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X-matches on FTDNA

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  • X-matches on FTDNA

    I'm so confused about X-matches.

    I have 51 X-matches on FTDNA. Is it safe to assume that all 51 of those matches are on my mothers side? And not my fathers?

    There are 2 sister's that are on my X-match list, that I've been very interested in. I've been thinking that they are somehow tied to my dad's birth mother, but now I'm not sure. If they are indeed on my mom's side, I've wasted a lot of time/research trying to match them to my dad.

    I match both sisters the same spot on Chrom X, for 2.7cM.

    Beyond Chrom X, I also match on 18 segments, and they are predicted to be 2nd - 4th cousins.

    ** I'm not adopted, but my dad is. (passed away) I've been trying to find his birth-parents for almost a year now.

    ** Fishing in all ponds, plus Y-67.

    Greatly appreciate any clarification on this.

  • #2
    No, it's not safe to assume that all X-matches are from your mother's side. Also 2.7cM is not a large enough piece of shared DNA to be useful.

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    • #3
      X matching is an aid, but not fool proof

      It is recommended on X that anything under 10cM will have a high chance of being a false X match. Many people say only focus on X if segment is over 20cM.

      Male to Male X comparison have a higher chance of segments being true. Each only has one X value to compare.

      Male to Female X comparison will cause a higher number of false X segments over a Male to Male comparison.
      Males one X value compared to females two. Only one of females has to match males single value to form a single value sequence, which can cause a false segment on smaller segments.

      Female to Female X comparison will cause the highest number of False X segments. Comparing both females 2 values against one another to form a single value sequence.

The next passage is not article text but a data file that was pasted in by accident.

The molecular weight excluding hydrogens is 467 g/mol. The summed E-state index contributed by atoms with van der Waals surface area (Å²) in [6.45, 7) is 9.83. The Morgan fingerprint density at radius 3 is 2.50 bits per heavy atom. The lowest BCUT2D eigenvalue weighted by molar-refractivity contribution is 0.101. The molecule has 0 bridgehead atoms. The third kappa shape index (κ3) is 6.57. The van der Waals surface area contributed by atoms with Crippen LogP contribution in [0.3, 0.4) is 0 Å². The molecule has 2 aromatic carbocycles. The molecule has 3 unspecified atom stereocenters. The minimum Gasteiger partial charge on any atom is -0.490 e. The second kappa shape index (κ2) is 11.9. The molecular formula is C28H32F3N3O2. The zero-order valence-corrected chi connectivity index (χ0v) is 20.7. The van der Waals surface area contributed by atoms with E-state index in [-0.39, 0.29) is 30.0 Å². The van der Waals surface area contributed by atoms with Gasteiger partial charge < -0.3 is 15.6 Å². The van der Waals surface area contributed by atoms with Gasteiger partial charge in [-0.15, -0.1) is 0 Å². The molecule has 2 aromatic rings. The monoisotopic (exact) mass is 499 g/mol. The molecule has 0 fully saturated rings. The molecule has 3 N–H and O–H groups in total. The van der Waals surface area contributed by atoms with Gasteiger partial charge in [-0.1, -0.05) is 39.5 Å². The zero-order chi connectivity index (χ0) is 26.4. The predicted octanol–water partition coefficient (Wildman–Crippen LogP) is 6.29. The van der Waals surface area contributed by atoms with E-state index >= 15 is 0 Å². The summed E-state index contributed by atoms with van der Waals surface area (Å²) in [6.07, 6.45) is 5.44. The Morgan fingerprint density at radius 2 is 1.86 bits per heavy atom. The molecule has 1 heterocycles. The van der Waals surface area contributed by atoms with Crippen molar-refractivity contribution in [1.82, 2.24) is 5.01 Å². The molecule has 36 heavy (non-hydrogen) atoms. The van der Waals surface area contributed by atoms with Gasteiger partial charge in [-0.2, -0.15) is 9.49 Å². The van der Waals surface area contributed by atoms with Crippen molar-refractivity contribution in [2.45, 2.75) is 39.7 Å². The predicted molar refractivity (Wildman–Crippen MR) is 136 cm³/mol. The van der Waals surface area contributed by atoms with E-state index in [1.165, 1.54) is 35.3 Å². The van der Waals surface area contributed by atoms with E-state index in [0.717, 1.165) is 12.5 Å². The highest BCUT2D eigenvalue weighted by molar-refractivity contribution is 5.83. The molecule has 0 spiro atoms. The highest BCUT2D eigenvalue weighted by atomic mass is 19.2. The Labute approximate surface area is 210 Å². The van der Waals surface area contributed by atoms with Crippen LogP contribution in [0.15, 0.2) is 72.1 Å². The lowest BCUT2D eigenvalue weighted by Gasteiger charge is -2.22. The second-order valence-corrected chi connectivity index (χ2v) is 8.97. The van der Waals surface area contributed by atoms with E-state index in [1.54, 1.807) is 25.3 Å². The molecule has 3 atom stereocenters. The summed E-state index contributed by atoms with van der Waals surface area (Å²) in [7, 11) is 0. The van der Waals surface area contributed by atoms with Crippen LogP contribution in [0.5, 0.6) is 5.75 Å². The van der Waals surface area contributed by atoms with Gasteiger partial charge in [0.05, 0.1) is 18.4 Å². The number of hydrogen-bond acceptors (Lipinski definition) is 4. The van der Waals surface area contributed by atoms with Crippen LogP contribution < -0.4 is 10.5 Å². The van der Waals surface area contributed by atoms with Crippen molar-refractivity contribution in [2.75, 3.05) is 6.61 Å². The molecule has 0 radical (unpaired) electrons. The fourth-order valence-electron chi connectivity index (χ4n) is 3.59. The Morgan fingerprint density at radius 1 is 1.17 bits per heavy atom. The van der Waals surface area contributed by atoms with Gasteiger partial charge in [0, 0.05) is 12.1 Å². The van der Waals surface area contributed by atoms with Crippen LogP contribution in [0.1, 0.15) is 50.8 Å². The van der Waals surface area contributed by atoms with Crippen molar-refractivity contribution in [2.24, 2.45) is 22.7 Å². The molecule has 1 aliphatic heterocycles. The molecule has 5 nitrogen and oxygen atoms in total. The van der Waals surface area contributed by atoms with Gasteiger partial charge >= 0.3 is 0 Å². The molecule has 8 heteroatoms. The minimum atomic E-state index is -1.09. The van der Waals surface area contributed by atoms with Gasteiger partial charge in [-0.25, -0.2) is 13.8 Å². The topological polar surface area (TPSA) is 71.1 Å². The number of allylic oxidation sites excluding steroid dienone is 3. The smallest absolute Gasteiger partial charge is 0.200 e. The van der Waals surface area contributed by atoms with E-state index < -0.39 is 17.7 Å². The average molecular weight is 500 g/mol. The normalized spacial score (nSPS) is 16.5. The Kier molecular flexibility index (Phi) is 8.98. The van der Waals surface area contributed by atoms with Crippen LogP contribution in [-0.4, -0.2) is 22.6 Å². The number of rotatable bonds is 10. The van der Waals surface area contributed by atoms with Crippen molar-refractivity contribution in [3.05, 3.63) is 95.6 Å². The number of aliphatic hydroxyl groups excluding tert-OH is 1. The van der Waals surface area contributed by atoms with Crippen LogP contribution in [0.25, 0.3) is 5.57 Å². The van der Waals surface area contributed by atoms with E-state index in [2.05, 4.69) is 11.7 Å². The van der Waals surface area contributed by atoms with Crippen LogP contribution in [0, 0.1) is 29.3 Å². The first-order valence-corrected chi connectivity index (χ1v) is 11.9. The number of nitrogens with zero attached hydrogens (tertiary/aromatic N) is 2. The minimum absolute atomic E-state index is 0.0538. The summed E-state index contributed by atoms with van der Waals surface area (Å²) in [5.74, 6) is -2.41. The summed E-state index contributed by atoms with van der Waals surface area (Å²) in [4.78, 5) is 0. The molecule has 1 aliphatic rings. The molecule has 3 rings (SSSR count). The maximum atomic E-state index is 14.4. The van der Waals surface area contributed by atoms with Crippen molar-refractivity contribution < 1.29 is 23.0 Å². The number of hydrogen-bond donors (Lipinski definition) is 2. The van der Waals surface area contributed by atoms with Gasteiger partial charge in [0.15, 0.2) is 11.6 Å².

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      • #4
        Plus it's very important to remember that part of the X chromosome recombines with the Y Chromosome.

        So it is in fact possible for you to inherit part of your X chromosome from your mother's father's father. Your mother's father's X partially recombined with his Y, so one of your mother's X's contains a portion of her father's Y, and then her two X's recombine and you likely get some of that passed onto you.

        The same holds true for your father. Part of his X and Y recombined, so if you are male, you received part of the X he got from his mother in your Y chromosome, and of course the rest of the Y from him, but even his Y was a combination of his father's X and Y. If you are female, you still receive part of the Y that your father got from his father.

        Moral of the story is, the X match doesn't filter out the part of the X that recombines with the Y, so it is not a very accurate indicator of anything.

        Oh, and here's a video that shows how the X/Y recombination is different than the other chromosomes! https://www.biointeractive.org/class...n-y-chromosome

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